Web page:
Zen Kyoto & the Techno Priest

Kyoto must rank as one of the world’s great cultural heritage cities. It seems to me like it is split in two according to either Buddhism or Shintoism.

In my previous post I mostly covered the Shinto side to the city. Usually Shinto shrines are bright orange. Japanese Buddhist temples offer somewhat of a contrast
This is the main gate, Sanmon, of the Chion-in temple complex. It’s a very big wooden structure
Honestly I was, at first, disappointed by the Buddhist temples but like so many things in life, I had simply missed the point. It is unfair of me to compare Buddhist temples I’ve seen in Thailand, Bhutan, China or elsewhere to those I’ve seen in Japan. Other temples are highly decorated and very colourful so the Japanese versions seem very plain and simple in comparison. However I just had to realign my expectations and appreciate the simple elegance
As a contrast and to make my point, here is a temple which had much brighter colours, similar to what I’ve seen elsewhere. Somehow I now prefer the clean, simple design and nice natural, neutral colours. Seems much more refined and suitable for Japan
I said simplicity of design but the wooden structures can still be very large and impressive
As large buildings go it’s doubly impressive that they’re made entirely of wood. Of course that makes them very vulnerable. Fire is a constant worry
Finding places without many tourists is a challenge but is very rewarding if you manage to get a little bit of peace to yourself
This beautiful garden was a relaxing place for coffee and cake. Actually this was situated inside Nijo castle
This heron added a little bit of magic and life to a beautiful garden
Too many steps
Finding a place for quiet contemplation is not too difficult simply due to the fact that there are so many temples and shrines that eventually you will find one or a time of day without people
This is a famous zen rock garden called Ryoan-ji. It’s very easy to dismiss this as basically nothing but that would be missing the point (again. I seem to do a lot of that)
Lines in the gravel can be straight, wavy, curved or circular. This was a spot in another temple
I found a bit of peace and calm in the wonderful Nanzen-ji temple. This is a posy photo. Somehow it didn’t seem right to have a smiley photo as it didn’t seem in keeping with the place
Quiet contemplation is well and good but I decided I needed some help and that it would be a shame to miss out on an opportunity for meditation in a Zen Buddhist temple. So I checked the internet and that’s when I found the Techno Priest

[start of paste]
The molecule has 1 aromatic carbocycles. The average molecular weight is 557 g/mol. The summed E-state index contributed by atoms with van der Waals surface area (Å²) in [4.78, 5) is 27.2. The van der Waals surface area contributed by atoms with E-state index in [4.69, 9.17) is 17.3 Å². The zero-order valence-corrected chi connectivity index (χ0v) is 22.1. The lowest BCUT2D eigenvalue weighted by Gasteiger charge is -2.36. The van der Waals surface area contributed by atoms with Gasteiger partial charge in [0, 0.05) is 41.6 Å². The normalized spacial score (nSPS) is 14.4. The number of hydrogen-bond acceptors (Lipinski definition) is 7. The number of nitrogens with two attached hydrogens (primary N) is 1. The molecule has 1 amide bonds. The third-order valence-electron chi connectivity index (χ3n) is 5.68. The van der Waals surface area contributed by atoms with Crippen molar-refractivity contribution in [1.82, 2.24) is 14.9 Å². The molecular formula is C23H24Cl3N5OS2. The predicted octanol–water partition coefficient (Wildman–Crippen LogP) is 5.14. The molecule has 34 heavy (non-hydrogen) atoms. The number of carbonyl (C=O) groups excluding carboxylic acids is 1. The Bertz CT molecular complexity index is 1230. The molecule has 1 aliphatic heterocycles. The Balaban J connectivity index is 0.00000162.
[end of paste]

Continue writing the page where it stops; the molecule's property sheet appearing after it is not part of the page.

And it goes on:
The deal was green tea and a tour of the temple but firstly and more importantly, a guided meditation. First he described that some of the preconceptions or stereotypes could be harmful and wouldn’t allow you to get the most from the experience. A good example is that meditation doesn’t need to be done sitting crossed-legged on the ground. So I opted for the chair rather than these uncomfortable little cushions. I wouldn’t be able to achieve a higher state (jk) when my ankles hurt so much
Why did I dub him the Techno Priest? Well he has developed these glasses and an associated app that can monitor your movements, breathing and eye activity during meditation. Then afterwards you can check out your performance on your smartphone or ipad
Another myth he dispelled was that Zen Buddhism is not the pursuit of attaining enlightenment but, according to him, was much more grounded and down to earth. It’s simply a way of dealing with the stress and troubles of daily life. There is solid scientific evidence to support that meditation is actually good for you. At this point he started into a description of neuroscience and the effects on the brain. Then he asked if there were any scientists in the room as which point I was able to proudly thrust my hand into the air. Luckily he didn’t put me on the spot and ask me about neuroscience and brain function…
He also explained that raking the gravel was a sort of meditation. “How can you make a straight line in the gravel unless your mind is on the task at hand”. Yes these are curves but the logic applied too
Also he said the point was to remind us that nothing was permanent and that a heavy rain or something else can erase the lines


Autumn colours were incredible. More on that later

Next up: Hiroshima and the A-bomb


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